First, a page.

The report would offer regular and easily perceptible information on what SETAC does for environmental quality and illustrate examples of major achievements that impact everyday life. To this end, a survey would be sent out to all members annually to collect thoughts and feedback on “How did we maintain or improve environmental quality through our science?” and “Why should people be happy that SETAC is there?” The report would gather this feedback. The most important achievements could be published in press releases, posted on social media and shared by members on their institutional websites. Similarly to the promotional video, the report could be translated into the main geographic unit languages. All communication about these achievements would direct the reader (eventually also from the external circle) to online resources to receive more specific information. Once on the website, users can be directed to other content leading to the discovery of other parts of www.setac.org and to learn more about our society.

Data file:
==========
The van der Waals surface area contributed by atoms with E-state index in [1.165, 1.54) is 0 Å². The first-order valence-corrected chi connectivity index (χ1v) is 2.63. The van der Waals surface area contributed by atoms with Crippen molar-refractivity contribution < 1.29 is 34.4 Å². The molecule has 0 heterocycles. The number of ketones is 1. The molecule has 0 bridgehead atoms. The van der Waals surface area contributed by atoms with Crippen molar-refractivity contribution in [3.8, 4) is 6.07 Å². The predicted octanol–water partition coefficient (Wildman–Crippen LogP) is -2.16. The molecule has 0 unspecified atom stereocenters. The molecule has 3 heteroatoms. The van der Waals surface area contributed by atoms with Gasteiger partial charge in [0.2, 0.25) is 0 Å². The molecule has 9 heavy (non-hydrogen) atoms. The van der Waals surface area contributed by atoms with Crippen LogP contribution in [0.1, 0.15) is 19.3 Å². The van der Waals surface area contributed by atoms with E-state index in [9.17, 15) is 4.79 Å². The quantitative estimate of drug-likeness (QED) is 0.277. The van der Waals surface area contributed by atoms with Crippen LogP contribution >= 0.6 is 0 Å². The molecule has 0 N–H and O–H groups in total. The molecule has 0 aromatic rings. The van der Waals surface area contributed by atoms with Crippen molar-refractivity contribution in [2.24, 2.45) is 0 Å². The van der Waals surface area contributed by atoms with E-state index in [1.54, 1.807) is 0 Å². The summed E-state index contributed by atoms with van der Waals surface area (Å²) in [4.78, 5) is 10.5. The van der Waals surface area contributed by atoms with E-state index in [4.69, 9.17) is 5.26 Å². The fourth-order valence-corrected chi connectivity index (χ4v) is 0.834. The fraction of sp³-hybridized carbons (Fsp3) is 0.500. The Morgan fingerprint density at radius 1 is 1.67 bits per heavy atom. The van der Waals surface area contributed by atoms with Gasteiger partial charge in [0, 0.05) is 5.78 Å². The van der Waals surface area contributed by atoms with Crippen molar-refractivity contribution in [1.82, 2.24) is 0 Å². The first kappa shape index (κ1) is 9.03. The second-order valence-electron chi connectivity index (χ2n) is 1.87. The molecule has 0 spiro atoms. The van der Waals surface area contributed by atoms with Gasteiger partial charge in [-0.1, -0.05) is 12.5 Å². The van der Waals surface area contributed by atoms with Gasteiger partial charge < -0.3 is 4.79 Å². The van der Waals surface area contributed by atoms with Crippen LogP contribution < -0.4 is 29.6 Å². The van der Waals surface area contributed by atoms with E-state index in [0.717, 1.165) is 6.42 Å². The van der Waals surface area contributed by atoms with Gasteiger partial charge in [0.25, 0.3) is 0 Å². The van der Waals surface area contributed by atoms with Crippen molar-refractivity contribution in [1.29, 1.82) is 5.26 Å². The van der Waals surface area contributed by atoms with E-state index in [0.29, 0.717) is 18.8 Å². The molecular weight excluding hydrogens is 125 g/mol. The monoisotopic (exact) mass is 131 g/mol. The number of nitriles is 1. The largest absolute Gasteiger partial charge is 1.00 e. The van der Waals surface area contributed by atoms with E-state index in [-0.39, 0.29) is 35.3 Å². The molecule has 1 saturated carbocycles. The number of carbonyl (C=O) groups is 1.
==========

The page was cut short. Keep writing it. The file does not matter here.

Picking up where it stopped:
If you want to learn more about these communication strategies or would like to contribute to these efforts, contact Delphine Delire.
Authors’ contact information: firstname.lastname@example.org and email@example.com
Return to the Globe